For a library-based API, you need to import a library of code or binary functions into your development project (your application). Then you can use the functions and objects in your code. When using a JavaScript API, for example, you get the API by including a <script> element in your HTML page. The <script> element loads the library supplied by the API. In this case, the download of the API happens every time the browser loads the HTML page. This type of API is sometimes referred to as “client side”, because it runs in the browser on the user’s computer. To see an example, take a look at the documentation for the Google Maps JavaScript API, which describes the <script> element needed to load the API library.

For an Android API, you install the Android SDK and then add any additional SDK packages into your development project, within your IDE. (An IDE is an integrated development environment, such as Eclipse or IntelliJ IDEA.) In this case, the API download happens when the developer builds their application. See the Android documentation on installing the SDK and additional packages. The Google Maps Android API, for example, is one of a number of APIs distributed via the Google Play Services SDK, which is one of the packages described in the above link.

Downloading a flower

Recently encountered in my neighbourhood: This sulphur-crested cockatoo is importing a flower recently downloaded from a bottlebrush tree. 🙂

How a developer accesses an API

3 essentials in an API get-started guide

Developers may need to hook their application up to an API so that the app can get data from somewhere, or share data with another app, or request a service such as displaying a message to the user. The getting-started guide is one of the most important parts of an API documentation set. Often the developer can find their way around an API with just the getting-started guide and the reference documentation.

A getting-started guide for an API (Application Programming Interface) helps a developer get their application interacting with the API.

At a minimum, a getting-started guide tells developers how to:

  1. Download any tools required, such as an SDK (Software Development Kit) or a code library.
  2. Get any necessary authentication credentials for their app, such as an API key.
  3. Fire up a hello world app. This is a program that does very little. Typically, it prints “hello world” to a web page, a screen, or the developer console. The purpose of a hello world app is to make sure the developer has all the tools and configuration required before they can start developing.

Here are some examples of API getting-started guides:

Interestingly, if you examine API documentation on the Web, you’ll come across a few different types of guides called “getting-started guides” or “quick-start guides”. It’s an overloaded doc type. 🙂 For example, some quick-start guides take the form of a tutorial, leading developers through a simple use case for the API. The resulting app is something more than a hello world app, and is useful for developers who need information about what the API does (typical use cases) as well as the authentication and setup steps.

What is an API client library?

Client libraries are sometimes called helper libraries. What are they and how do they help developers use an API?

Over the past year I’ve run a few workshops on API Technical Writing. Part of the workshop content is about client libraries, and I decided it’s worth discussing this topic in a blog post too. It’s of interest to technical writers who are documenting APIs, particularly web services and REST APIs.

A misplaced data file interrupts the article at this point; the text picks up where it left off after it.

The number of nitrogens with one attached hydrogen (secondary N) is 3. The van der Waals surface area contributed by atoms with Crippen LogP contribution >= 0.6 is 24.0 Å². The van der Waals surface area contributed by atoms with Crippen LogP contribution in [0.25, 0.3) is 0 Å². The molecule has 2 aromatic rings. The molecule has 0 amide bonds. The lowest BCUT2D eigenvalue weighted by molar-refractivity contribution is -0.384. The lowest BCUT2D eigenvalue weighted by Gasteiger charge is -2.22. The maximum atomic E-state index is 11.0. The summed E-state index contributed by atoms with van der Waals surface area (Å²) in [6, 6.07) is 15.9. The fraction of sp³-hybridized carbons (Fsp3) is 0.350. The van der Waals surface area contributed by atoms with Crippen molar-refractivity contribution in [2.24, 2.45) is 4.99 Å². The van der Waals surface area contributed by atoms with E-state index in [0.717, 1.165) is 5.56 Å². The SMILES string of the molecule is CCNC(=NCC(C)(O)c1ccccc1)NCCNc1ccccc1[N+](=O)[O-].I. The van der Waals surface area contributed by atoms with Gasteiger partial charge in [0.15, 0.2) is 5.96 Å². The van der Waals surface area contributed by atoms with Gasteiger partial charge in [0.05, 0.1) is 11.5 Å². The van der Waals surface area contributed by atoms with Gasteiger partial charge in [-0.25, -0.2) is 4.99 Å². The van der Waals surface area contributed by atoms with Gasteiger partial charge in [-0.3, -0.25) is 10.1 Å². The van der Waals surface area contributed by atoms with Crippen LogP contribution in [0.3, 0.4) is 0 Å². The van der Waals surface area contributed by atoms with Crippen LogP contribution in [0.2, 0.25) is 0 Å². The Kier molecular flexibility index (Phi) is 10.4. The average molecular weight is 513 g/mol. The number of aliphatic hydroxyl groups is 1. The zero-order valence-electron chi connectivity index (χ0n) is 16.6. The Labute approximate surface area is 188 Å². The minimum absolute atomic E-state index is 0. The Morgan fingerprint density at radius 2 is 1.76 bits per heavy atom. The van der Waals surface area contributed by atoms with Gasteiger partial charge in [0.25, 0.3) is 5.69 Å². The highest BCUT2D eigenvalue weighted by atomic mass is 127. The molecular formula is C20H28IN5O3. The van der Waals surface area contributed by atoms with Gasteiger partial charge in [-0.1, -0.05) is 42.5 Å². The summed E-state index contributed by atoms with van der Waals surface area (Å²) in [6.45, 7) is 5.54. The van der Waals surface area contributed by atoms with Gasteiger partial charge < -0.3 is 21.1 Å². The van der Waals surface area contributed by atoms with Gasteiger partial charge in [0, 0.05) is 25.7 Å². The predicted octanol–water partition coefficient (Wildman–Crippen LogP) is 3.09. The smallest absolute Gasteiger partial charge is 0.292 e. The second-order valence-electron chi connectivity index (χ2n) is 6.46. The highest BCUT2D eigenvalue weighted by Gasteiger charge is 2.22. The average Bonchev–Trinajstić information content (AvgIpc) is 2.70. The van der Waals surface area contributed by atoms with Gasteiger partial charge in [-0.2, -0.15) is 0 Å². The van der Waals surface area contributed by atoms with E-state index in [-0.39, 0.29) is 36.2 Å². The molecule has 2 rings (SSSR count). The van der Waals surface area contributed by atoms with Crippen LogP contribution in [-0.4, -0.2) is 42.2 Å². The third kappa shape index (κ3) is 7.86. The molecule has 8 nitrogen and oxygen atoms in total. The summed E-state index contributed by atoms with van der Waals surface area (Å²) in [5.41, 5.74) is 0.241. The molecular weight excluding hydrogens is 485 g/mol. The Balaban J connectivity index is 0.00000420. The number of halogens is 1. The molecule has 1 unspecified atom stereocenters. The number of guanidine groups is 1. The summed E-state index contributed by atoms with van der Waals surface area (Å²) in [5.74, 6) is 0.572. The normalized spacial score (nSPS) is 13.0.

What is a client library?

A client library, sometimes called a helper library, is a set of code that application developers can add to their development projects. It provides chunks of code that do the basic things an application needs to do in order to interact with the API. For example, a client library may:

  • Provide boiler-plate code needed to create an HTTP request and to process the HTTP response from the API.
  • Include classes that correspond with the elements or data types that the API expects. For example, a Java client library can return native Java objects in the response from the API.
  • Handle user authentication and authorisation.

How is that useful?

Looking at the developer who’s using the API: With a REST API or any web service API, the developer could be using any of a number of programming languages to make the API calls.

Wouldn’t it be great if we could give them some code in their own language, to help them get started with the API? That’s what a client library does. It helps to reduce the amount of code the application developers have to write, and ensures they’re using the API in the best supported manner.

Examples of client libraries

In some cases, the API developers provide client libraries for the API. In other cases, client libraries are developed and supported by the community rather than the API developer.

For example, here are the Flickr API client libraries listed by programming language, all maintained by the developer community:

Here are more examples of client libraries, listed per API:

Is a client library the same thing as an API?

No, although they’re closely related. My post on API types describes library-based APIs, which are libraries of code that developers need to import before they can use the API. So, how does that differ from a client library?

Here’s how I see the difference between library-based APIs and client libraries:

  • Library-based APIs are those where the developer needs to import or reference a library of code or binary functions before the application can interact with the API. For example, the documentation for the Google Maps JavaScript API describes the HTML <script> element needed to load the API library.
  • Client libraries are additional libraries of code that are provided to make a developer’s life easier and to ensure applications follow best practices when using the API. In general, you can call the API directly without using the client library. (In some cases, though, the client libraries may be the preferred or even the only supported means of interacting with a particular service.)

I’d love to hear your thoughts on this topic – does the above summary make sense, is it useful, and what have I left out?